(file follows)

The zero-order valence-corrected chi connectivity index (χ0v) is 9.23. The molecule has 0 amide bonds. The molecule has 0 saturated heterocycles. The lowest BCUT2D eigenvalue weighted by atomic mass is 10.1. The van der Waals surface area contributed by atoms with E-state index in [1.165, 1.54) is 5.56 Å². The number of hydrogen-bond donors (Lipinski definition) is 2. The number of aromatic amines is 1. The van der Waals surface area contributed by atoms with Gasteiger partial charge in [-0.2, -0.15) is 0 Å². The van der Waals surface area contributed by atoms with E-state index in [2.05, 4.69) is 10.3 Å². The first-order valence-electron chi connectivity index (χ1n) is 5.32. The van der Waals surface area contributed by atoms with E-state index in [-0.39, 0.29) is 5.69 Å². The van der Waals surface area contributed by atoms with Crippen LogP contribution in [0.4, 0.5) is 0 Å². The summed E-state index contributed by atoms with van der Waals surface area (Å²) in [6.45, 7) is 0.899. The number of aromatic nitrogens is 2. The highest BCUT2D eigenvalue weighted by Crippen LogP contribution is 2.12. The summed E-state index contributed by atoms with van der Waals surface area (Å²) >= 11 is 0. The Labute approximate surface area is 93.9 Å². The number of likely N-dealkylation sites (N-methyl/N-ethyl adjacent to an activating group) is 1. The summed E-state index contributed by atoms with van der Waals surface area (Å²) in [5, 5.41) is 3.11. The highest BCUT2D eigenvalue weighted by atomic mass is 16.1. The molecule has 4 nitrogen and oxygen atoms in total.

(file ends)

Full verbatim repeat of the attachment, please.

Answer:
The zero-order valence-corrected chi connectivity index (χ0v) is 9.23. The molecule has 0 amide bonds. The molecule has 0 saturated heterocycles. The lowest BCUT2D eigenvalue weighted by atomic mass is 10.1. The van der Waals surface area contributed by atoms with E-state index in [1.165, 1.54) is 5.56 Å². The number of hydrogen-bond donors (Lipinski definition) is 2. The number of aromatic amines is 1. The van der Waals surface area contributed by atoms with Gasteiger partial charge in [-0.2, -0.15) is 0 Å². The van der Waals surface area contributed by atoms with E-state index in [2.05, 4.69) is 10.3 Å². The first-order valence-electron chi connectivity index (χ1n) is 5.32. The van der Waals surface area contributed by atoms with E-state index in [-0.39, 0.29) is 5.69 Å². The van der Waals surface area contributed by atoms with Crippen LogP contribution in [0.4, 0.5) is 0 Å². The summed E-state index contributed by atoms with van der Waals surface area (Å²) in [6.45, 7) is 0.899. The number of aromatic nitrogens is 2. The highest BCUT2D eigenvalue weighted by Crippen LogP contribution is 2.12. The summed E-state index contributed by atoms with van der Waals surface area (Å²) >= 11 is 0. The Labute approximate surface area is 93.9 Å². The number of likely N-dealkylation sites (N-methyl/N-ethyl adjacent to an activating group) is 1. The summed E-state index contributed by atoms with van der Waals surface area (Å²) in [5, 5.41) is 3.11. The highest BCUT2D eigenvalue weighted by atomic mass is 16.1. The molecule has 4 nitrogen and oxygen atoms in total.